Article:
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This tutorial talks about standard deviation. Standard deviation is the preferred measure of spread for symmetric or approximately symmetric distributions. Other measures of spread include range, variance, interquartile range. But standard deviation is preferred for symmetric distributions.
Now, the calculation is typically done with technology. I will go through an example of how to do it by hand. But you can easily find an online calculator or any kind of spreadsheet software, and that will do it for you as well.
Now, the standard deviation tells us that we can expect a randomly selected value to be about 1 standard deviation from the mean. So the mean minus 1 standard deviation up to the mean plus 1 standard deviation is where we can expect any randomly selected value to fall in. Now, that does not mean that all values fall within that range, just that if we randomly select value, we can expect it will be there.
Now, the variance is something else that we'll talk about. It's another measure of spread, but it's slightly easier to calculate. Let's look at the formula for standard deviation.
Now, with standard deviation, there are two different formulas. It depends on whether you have a population or a sample. Essentially, the formulas are the same with a few minor differences. For the most part, they will give you a very similar result, except for very, very small samples. We are going to show how to use the formula for a sample, because most of the data sets that you'll see and encounter will be samples.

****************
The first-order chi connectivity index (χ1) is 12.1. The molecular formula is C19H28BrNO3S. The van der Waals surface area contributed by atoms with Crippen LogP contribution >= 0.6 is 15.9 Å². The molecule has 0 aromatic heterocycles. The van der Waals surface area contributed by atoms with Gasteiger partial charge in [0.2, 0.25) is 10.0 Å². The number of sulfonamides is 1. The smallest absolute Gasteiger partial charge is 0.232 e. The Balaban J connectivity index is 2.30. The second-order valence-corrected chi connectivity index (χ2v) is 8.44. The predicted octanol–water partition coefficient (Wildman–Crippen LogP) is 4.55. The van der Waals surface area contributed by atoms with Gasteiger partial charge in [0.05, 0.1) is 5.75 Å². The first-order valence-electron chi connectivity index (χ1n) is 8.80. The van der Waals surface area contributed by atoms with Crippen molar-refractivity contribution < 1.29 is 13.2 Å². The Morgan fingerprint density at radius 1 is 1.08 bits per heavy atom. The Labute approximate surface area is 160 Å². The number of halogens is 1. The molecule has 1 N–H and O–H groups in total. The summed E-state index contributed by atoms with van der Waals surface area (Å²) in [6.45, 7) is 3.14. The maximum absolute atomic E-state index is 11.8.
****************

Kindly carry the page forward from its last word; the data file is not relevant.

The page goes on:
One thing to note is this symbol here. This is the lowercase sigma. It's used to represent standard deviation. You'll be seeing this one a lot. So it's good to know.
Now, let's look through the steps on how to calculate standard deviation of a sample by hand. Here, this example, the heights of the Celtic starting line are 76 inches, 77 inches, 75 inches, 81 inches, and 83 inches. We're going to be using our sample standard deviation formula. But these steps will kind of walk us through how to go through this formula.
First, we need to find the mean. Then we're going to list out all the x values, find the difference between x and the mean, square those differences. Then, we find the variance. We take that sum of all of the x minus the x bar squareds and then divide by 1 less than the number of terms we have. And then, we're going to square root that variance.
So let's look at the numbers. So here, we have that same set of data from before. And I'm going to be calculating the standard deviation. Now, I started by setting up this chart. I like to use it because it helps me to keep my thoughts organized and my math organized.
I just started by writing out all the x values from our data set. The first thing we need to do is find the mean. So the mean of this set of five numbers is 78.4. Then, we're going to take each x value and subtract the mean. So we're going to do 76 minus 78.4, and we get negative 2.4. 77 minus 78.4, we get negative 1.4, and so on.
Then, once we have the difference between the x and the mean calculated, we're going to square those differences. When we do that-- so negative 2.4 squared yields 5.76. Now, at this point, all these numbers should be positive, because when you're squaring them, you have positive results.
Now, once we have this column, our next step is to take the sum of it. So when I add up those five numbers, the 5.76 plus the 1.96 plus 11.56 plus 6.7 plus 21.16, we get 47.2. We're on the way to finding our variance. In order to get the variance, I need to take that sum and divide by 1 less than the number of terms we have. So we have five terms. So I'm going to divide by four. So we have our sum of 47.2. And then we divide by 4 and get 11.8. So this here is our variance.
Now, in order to go from the variance to the standard deviation, I need to take the square root. So when I take the square root of 11.8, I get 3.44. And that is our standard deviation. So the standard deviation is 3.44. And then the units on that are going to be inches. On the variance, our units are inches squared.
So this kind of walks you through how to calculate the standard deviation by hand. This has been your tutorial on the standard deviation.